FOREST FIRE SERVICE TARGETS AREAS AROUND MILITARY
RANGE FOR PROTECTIVE BURNING OPERATIONS
(08/09) TRENTON - Working to protect lives and property by reducing wildfire hazards, the New Jersey Forest Fire Service will be conducting prescribed burns in areas of the Pinelands near the Warren Grove Gunnery Range, Department of Environmental Protection Commissioner Lisa P. Jackson announced today.
Various burns will be conducted over the next several weeks around and within woodlands burned during last year’s wildfire that was sparked by training exercises at the military bombing range in southern Ocean County.
“The objective of these prescribed burning operations is to safeguard residents and protect properties, particularly in the populous regions to the east of the target range, by eliminating the fuels that can turn a small fire into a conflagration,” Commissioner Jackson said.
Operations will be conducted as weather conditions allow, ending no later than March 15.
The prescribed burns will generate smoke that may drift toward populated areas. This smoke should not be construed as coming from wildfires. The burns are carefully planned, monitored and controlled. Fire breaks are established around the burn areas and fires are only set when weather conditions allow.
The ecosystem is healthiest and safest when smaller fires periodically burn away underbrush and debris such as needles, leaves, fallen branches and twigs. These materials can act as tinder, igniting canopy fires that can be difficult to control.
The operations will include burns of more than 2,200 acres in the state’s Stafford Forge Wildlife Management Area, located southwest of state Route 72. Additional burns will take place in portions of Bass River State Forest to the east and west of county Route 539 between the Garden State Parkway and Range Road.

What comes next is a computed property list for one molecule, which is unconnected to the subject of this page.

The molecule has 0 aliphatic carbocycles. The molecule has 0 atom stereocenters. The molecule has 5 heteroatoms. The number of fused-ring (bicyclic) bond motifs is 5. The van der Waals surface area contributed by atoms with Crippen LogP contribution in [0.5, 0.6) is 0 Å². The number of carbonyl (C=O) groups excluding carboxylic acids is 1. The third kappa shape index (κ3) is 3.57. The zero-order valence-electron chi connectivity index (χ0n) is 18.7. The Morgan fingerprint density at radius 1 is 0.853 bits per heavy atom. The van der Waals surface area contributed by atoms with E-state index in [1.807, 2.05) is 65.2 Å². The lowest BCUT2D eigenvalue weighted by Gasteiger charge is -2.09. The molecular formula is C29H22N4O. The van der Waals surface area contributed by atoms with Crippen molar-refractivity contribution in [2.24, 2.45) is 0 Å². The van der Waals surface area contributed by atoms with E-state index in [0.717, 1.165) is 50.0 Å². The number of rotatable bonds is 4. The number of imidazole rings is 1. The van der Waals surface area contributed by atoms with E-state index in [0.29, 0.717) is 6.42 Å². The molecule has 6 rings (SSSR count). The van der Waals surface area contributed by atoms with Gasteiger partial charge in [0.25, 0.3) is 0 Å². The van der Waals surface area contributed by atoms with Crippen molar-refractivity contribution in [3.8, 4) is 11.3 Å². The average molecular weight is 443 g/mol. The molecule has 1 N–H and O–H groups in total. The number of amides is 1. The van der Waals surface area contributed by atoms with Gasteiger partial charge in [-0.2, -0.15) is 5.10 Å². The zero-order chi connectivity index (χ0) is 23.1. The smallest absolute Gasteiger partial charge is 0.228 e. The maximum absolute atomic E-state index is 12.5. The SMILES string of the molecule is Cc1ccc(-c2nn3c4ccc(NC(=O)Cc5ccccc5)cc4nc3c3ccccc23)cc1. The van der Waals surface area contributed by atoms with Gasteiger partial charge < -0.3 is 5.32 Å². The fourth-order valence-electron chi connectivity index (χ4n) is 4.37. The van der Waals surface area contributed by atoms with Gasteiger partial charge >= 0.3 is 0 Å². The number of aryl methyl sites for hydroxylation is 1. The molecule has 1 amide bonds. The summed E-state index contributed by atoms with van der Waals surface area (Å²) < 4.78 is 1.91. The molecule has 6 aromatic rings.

Also targeted is an extensive “fuel island,” a large area that remained unburned as the result of the Warren Grove wildfire. The Warren Grove fire claimed approximately 24 square miles of woodlands and destroyed three homes in May 2007.
The weather is also monitored to minimize the impact from drifting of smoke. Property owners in the area have been notified.
The burns are being conducted as part of the state’s annual wildfire hazard reduction program. Each year, the Forest Fire Service conducts controlled burns on 10,000 to 15,000 acres of public lands and 5,000 acres of private lands. The Forest Fire Service also utilizes mechanical thinning of underbrush and maintains extensive networks of fire breaks.
One of the most important steps property owners in wooded areas can take is to maintain a cleared and defensible buffer around their homes and other structures. In the Pinelands, the buffer should be at least 100 feet wide.
Campers, hunters and others who enjoy the outdoors are reminded to dispose of cigarettes and matches safely and to douse campfires and charcoal fires thoroughly with plenty of water. Always allow lanterns, stoves and heaters to cool before refueling. Never leave a campfire or grill unattended. All campfires require a permit.
For more information on wildfires and fire safety, go to: www.njwildfire.org